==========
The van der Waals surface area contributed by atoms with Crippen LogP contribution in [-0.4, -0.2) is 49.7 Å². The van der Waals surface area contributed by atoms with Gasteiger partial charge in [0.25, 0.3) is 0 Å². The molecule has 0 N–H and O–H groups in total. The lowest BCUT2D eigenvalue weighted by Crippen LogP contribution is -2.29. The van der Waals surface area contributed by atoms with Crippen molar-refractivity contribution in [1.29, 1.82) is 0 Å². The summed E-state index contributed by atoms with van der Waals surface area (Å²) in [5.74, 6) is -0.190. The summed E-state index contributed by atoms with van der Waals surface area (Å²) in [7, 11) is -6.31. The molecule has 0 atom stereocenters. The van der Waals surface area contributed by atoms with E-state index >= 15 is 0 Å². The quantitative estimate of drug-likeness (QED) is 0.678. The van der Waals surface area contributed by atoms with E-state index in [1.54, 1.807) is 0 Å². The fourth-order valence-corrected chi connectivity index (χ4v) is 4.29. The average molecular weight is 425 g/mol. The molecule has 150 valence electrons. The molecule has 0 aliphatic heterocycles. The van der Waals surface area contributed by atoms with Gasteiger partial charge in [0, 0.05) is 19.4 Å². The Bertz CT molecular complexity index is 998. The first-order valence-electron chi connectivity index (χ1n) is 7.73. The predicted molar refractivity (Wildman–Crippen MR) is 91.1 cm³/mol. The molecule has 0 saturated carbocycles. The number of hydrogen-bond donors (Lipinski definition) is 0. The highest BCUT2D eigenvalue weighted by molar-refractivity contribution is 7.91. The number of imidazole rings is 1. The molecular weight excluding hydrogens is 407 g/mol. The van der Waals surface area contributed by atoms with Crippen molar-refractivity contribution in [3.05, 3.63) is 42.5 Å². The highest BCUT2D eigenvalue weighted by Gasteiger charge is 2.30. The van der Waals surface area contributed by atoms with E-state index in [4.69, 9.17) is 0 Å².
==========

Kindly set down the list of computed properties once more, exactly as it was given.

The van der Waals surface area contributed by atoms with Crippen LogP contribution in [-0.4, -0.2) is 49.7 Å². The van der Waals surface area contributed by atoms with Gasteiger partial charge in [0.25, 0.3) is 0 Å². The molecule has 0 N–H and O–H groups in total. The lowest BCUT2D eigenvalue weighted by Crippen LogP contribution is -2.29. The van der Waals surface area contributed by atoms with Crippen molar-refractivity contribution in [1.29, 1.82) is 0 Å². The summed E-state index contributed by atoms with van der Waals surface area (Å²) in [5.74, 6) is -0.190. The summed E-state index contributed by atoms with van der Waals surface area (Å²) in [7, 11) is -6.31. The molecule has 0 atom stereocenters. The van der Waals surface area contributed by atoms with E-state index >= 15 is 0 Å². The quantitative estimate of drug-likeness (QED) is 0.678. The van der Waals surface area contributed by atoms with E-state index in [1.54, 1.807) is 0 Å². The fourth-order valence-corrected chi connectivity index (χ4v) is 4.29. The average molecular weight is 425 g/mol. The molecule has 150 valence electrons. The molecule has 0 aliphatic heterocycles. The van der Waals surface area contributed by atoms with Gasteiger partial charge in [0, 0.05) is 19.4 Å². The Bertz CT molecular complexity index is 998. The first-order valence-electron chi connectivity index (χ1n) is 7.73. The predicted molar refractivity (Wildman–Crippen MR) is 91.1 cm³/mol. The molecule has 0 saturated carbocycles. The number of hydrogen-bond donors (Lipinski definition) is 0. The highest BCUT2D eigenvalue weighted by molar-refractivity contribution is 7.91. The number of imidazole rings is 1. The molecular weight excluding hydrogens is 407 g/mol. The van der Waals surface area contributed by atoms with Crippen molar-refractivity contribution in [3.05, 3.63) is 42.5 Å². The highest BCUT2D eigenvalue weighted by Gasteiger charge is 2.30. The van der Waals surface area contributed by atoms with E-state index in [4.69, 9.17) is 0 Å².